I received an email from an owner-operator this weekend with a few questions regarding the federal government’s fast-approaching mandate for electronic logging devices.
The rule hasn’t changed since its publication in December 2015 (though FMCSA has altered its interpretations of the rule’s key exemption), but there seems to be lore among some in the industry about who must comply with the mandate and when.
Given the apparent misinformation making the rounds among drivers, let’s dispel some of the rumors and provide an update on the efforts — which is all they are at present — to delay the mandate.
Compliance date: “I’ve been told by a few people it’s been pushed back until 2019,” said my weekend’s correspondent.
That, however, is false.
Truckers who use paper logs and run a year-model 2000 and later engine must adopt either an electronic logging device or an automatic onboard recording device by Dec. 17, 2017, to operate legally. Those caught without an ELD will be placed out of service.
A bill has been filed in the House to delay the mandate two years, to December 2019, but its fate in Congress is uncertain, and time is waning for lawmakers to act. However, as of Monday, the bill had 35 co-sponsors in the House, which means the bill has at least some support in Congress’ lower chamber.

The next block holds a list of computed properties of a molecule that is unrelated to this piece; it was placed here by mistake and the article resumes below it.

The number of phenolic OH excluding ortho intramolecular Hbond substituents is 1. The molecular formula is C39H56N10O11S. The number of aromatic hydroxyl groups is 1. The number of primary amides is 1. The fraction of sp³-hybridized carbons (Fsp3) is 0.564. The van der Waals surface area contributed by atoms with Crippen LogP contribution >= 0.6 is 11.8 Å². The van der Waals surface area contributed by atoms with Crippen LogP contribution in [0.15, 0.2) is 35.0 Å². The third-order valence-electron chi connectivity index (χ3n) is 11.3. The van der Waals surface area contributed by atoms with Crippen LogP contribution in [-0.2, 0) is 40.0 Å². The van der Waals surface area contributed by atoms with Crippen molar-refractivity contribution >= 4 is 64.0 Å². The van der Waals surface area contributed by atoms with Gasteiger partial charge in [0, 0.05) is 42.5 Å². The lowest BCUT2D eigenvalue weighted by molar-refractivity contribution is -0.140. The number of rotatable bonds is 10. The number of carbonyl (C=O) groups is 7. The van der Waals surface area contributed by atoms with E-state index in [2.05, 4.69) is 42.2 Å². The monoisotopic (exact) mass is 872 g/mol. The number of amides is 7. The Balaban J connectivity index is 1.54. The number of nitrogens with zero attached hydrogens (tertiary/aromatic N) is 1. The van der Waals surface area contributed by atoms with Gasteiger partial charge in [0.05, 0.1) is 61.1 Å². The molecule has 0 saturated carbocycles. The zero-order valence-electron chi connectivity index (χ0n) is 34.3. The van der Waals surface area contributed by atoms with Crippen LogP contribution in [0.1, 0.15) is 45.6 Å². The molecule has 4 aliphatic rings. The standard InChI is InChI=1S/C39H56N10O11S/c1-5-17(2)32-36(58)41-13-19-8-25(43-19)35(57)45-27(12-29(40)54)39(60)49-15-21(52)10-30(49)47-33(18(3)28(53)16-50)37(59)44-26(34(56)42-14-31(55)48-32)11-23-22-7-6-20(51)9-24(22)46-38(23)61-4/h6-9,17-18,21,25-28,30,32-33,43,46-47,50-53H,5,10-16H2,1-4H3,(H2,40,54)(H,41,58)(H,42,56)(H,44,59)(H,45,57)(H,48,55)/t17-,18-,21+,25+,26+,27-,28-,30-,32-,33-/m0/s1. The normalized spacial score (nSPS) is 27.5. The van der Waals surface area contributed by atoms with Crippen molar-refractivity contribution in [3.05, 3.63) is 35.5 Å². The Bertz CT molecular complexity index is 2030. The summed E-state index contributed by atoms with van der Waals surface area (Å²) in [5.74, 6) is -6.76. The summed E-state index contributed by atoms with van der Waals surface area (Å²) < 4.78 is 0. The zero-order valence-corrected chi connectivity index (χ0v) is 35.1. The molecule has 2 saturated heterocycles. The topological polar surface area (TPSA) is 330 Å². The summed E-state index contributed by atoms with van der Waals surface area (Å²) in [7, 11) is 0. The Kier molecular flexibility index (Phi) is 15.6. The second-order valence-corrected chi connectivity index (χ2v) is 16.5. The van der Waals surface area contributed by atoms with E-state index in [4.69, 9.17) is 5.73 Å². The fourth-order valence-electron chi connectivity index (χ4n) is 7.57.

Small fleet exemption: “Last I knew, the mandate was for [fleets with] over 10 trucks…” wrote the owner-operator who emailed me this weekend.
Also false. Even single-truck owner-operators must comply with the mandate.
Pre-2000 exemption: “…and for models newer than 1999.”
The driver I exchanged emails with this weekend was correct about the 1999 and earlier waiver — to an extent. FMCSA recently changed course on the pre-2000 exemption. Until last month, it had said the pre-2000 exemption would apply to trucks whose model year was 1999 and earlier, as evidenced by the truck’s VIN number, which includes the model year.
In mid-July, the agency scrapped the interpretation. It now says the exemption will apply to the engine year, meaning trucks with model-year 1999 engines and earlier will not need to be equipped with an ELD. Drivers are not required to carry documentation stating their engine year, but such information must be kept “at the principal place of business.”